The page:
Recently, Sharon Eubank, President of Latter-day Saint Charities, and Lolis Maria Salas Montes, Executive Director of the Department of Children, Adolescents, and Youth (DINAF) with the government of Honduras, shared best practices of faith-based organizations working in tandem with governments on humanitarian projects involving the entire family unit. Sharon Eubank indicated that, in such partnerships, governments are able to help navigate red tape while faith-based humanitarian aid organizations bring grassroots communities and volunteers to help carry out projects. Ms. Salas indicated that her personal experience has illuminated the tremendous ways her own nation has benefited from the humanitarian response by The Church of Jesus Christ of Latter-day Saints and other faith-based humanitarian actors.

Eubank further addressed these points by emphasizing that humanitarian aid can be a strength to the family, but that such aid must be properly structured, such as by providing needed training to families in an effort to enhance self-sufficiency. “The best kind of aid,” she said, “activates the family in the help they receive.”

Both Ms. Eubank and Ms. Salas also addressed the role of media and social media in helping to facilitate the provision of assistance to families in need. Ms. Salas indicated that drawing attention to the rights of children and youth and to the many challenges and dangers they face is one way the media can benefit families.

Eubank also noted that media plays a role that no one else plays, and emphasized that “when media serves an agenda that is something other than the truth, all of society is poorer from it.”

Additional key points from Sharon Eubank’s presentation on the family in humanitarian settings:

“I often think about the phrase in the Universal Declaration of Human Rights that says that the family is the natural and the fundamental building block of society. … As we talk about families in humanitarian crises, it couldn’t be more natural. … It’s interesting that we talk about governments and faith-based organizations because they bring different strengths to a partnership. Governments, of course, are focused on the needs that their people have and they have a structure and a resource and the ability to coordinate and convene a lot of partners together. They can also open the door through bureaucratic hurdles which can also get in the way of humanitarian aid.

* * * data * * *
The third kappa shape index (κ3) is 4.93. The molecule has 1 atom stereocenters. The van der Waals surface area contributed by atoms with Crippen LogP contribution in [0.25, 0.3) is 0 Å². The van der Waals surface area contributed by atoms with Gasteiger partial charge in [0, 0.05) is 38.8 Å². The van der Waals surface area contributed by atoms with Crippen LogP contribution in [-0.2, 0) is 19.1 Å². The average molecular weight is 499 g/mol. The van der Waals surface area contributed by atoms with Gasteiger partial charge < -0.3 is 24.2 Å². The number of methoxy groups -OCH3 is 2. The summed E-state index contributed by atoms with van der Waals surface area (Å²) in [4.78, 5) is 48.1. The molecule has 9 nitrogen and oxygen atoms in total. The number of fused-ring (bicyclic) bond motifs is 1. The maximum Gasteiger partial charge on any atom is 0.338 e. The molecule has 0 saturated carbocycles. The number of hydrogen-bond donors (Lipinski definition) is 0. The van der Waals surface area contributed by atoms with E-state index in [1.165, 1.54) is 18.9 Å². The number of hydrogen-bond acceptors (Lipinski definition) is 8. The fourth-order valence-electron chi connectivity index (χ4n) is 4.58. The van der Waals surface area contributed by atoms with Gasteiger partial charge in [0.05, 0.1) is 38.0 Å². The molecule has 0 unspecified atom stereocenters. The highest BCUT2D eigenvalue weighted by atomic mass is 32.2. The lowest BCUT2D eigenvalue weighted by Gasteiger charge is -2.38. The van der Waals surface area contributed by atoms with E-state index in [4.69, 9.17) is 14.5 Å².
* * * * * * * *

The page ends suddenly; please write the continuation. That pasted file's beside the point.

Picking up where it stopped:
“The reality of strengthening families in whatever situation they’re in is to the greater good of society. Aid can strengthen a family in many different ways. Aid can also hurt families if it isn’t structured properly. We can turn families in to victims and passive recipients of things and not have control over their own destiny if aid isn’t administered in proper ways.”

When aid is a strength to the family, it bolsters their ability to chose and decide what to do next in whatever circumstance they are in.

Sharon Eubank

I saw an example of this in a refugee setting in Jordan. A Syrian family came over and they were recipients of a training of how to have family meetings. They lost everything, they’re cut off from many of their family members. But every night, these families in this refugee setting would hold a meeting and people would say, “What did you learn today? What did you do at school?” The parents started discussing the larger family members, with grandparents and parents, and connecting the four generations together. The kids were listing on a piece of paper their four generations and then the parents would describe what they wanted to do this week. We were asking the family to have a goal and they would pick something like, “We want to collect enough sugar to make the knafa (treat) that we love.” They had these small goals and that small intervention—it didn’t cost money but was skill training on how to have a family meeting—it bonded the families, it allowed them to have some identity and some cohesion in a very unstable situation. And you don’t have to be in a refugee setting to do that.”

Don’t miss this week’s episode of The Raising Family podcast, where hosts David Steele and Linda Hill interview experts on issues involving the family, culture and society. The show airs every week wherever you get your podcasts.

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